Religious syncretism may sound good to worldlings – both secular and religious. One big happy religious party – what could be wrong with that? Plenty, as it turns out. Those who take the Christian faith seriously can never countenance a religious mix ‘n’ match set up.
Warnings about such syncretism are found throughout Scripture. The principle of Isaiah 42:8 (and 48:11) must be taken with utmost seriousness: “I will not share my glory with another”. Yahweh demands exclusive loyalty and allegiance, and brooks no rivals. We dare not think that we can worship God while at the same time serving idols.
There are both warnings against this found in the Bible, and tragic examples of it. 2 Kings 17 is a classic text on all this. It tells about the wanton idolatry which God’s people were engaging in, and how he judged them and sent them into exile.
The irony here is palpable. Yahweh had used Israel to dispossess the land of the Canaanites because of their great immorality, sin and idolatry. Now Yahweh had to dispossess the land of most of the Israelites because of their great immorality, sin and idolatry.
They were to have purged the land of all its idolatrous shrines and practices, but over the centuries things became just as bad as when the land was under pagan Canaanite control. In verses 24-41 we read about how non-Israelites from far and wide were sent in to occupy the land, bringing with them their own pagan, idolatrous religious practices.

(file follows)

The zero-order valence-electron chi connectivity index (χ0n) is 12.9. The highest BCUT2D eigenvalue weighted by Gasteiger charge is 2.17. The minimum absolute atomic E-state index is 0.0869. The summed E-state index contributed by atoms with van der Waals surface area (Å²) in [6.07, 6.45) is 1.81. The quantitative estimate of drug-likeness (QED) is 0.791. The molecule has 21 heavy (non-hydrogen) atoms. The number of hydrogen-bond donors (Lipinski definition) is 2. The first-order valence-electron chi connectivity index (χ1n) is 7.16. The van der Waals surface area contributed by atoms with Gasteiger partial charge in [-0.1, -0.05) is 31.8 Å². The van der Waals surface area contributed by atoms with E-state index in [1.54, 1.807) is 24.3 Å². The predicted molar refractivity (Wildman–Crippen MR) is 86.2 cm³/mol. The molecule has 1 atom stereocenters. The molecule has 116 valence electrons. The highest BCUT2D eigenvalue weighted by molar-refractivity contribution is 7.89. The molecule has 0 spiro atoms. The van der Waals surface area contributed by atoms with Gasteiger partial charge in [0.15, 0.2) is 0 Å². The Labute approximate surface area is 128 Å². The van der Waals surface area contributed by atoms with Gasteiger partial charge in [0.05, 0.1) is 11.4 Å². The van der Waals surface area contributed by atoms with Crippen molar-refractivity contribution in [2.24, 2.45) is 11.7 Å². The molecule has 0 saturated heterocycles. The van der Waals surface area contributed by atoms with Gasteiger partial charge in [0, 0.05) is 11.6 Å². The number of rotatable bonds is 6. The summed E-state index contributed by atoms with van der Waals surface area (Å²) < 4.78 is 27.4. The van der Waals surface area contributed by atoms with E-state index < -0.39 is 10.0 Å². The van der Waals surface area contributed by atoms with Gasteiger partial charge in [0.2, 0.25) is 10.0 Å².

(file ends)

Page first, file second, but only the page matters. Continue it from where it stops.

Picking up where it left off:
And the remaining Israelites even seemed quite happy with all this. Verse 41 says this: “Even while these people were worshiping the Lord, they were serving their idols.” And in vv. 32-33 we find this said about the new inhabitants: “They worshiped the LORD, but they also appointed all sorts of their own people to officiate for them as priests in the shrines at the high places. They worshiped the LORD, but they also served their own gods in accordance with the customs of the nations from which they had been brought.”
August Konkel notes how strongly this chapter expresses “the impropriety of syncretistic religion. Such incongruity – fearing Yahweh but serving other gods – does not begin with the Assyrian importation of foreign peoples. The whole history of Israel has been a failure to observe the covenant according to the exclusive standard required by Deuteronomy.”
Israel was meant to keep the covenant conditions and be a unique people, a light to the surrounding pagan nations. They were meant to show the other nations the wisdom and wonder of the ways of Yahweh, and as a result be the envy of the nations.
However, they failed miserably, and had to suffer the consequences. Russell Dilday comments on the spiritual diseases which killed the nation. Verses 7-17 list 20 sins that helped to bring down the nation. He reminds us that these same sins will ruin any people or nation today as well.
“But one of the most vivid lessons in this passage is in verse 15. The New King James Version translates the phrase, ‘They followed idols, became idolaters.’ The original is more accurate at this point: ‘They worshipped emptiness and became empty.’ The word here is hebel meaning ‘air,’ ‘delusion,’ or ‘vanity.’ The idea is that they became like the gods they worshipped. They bowed down to nothingness and became nothing.”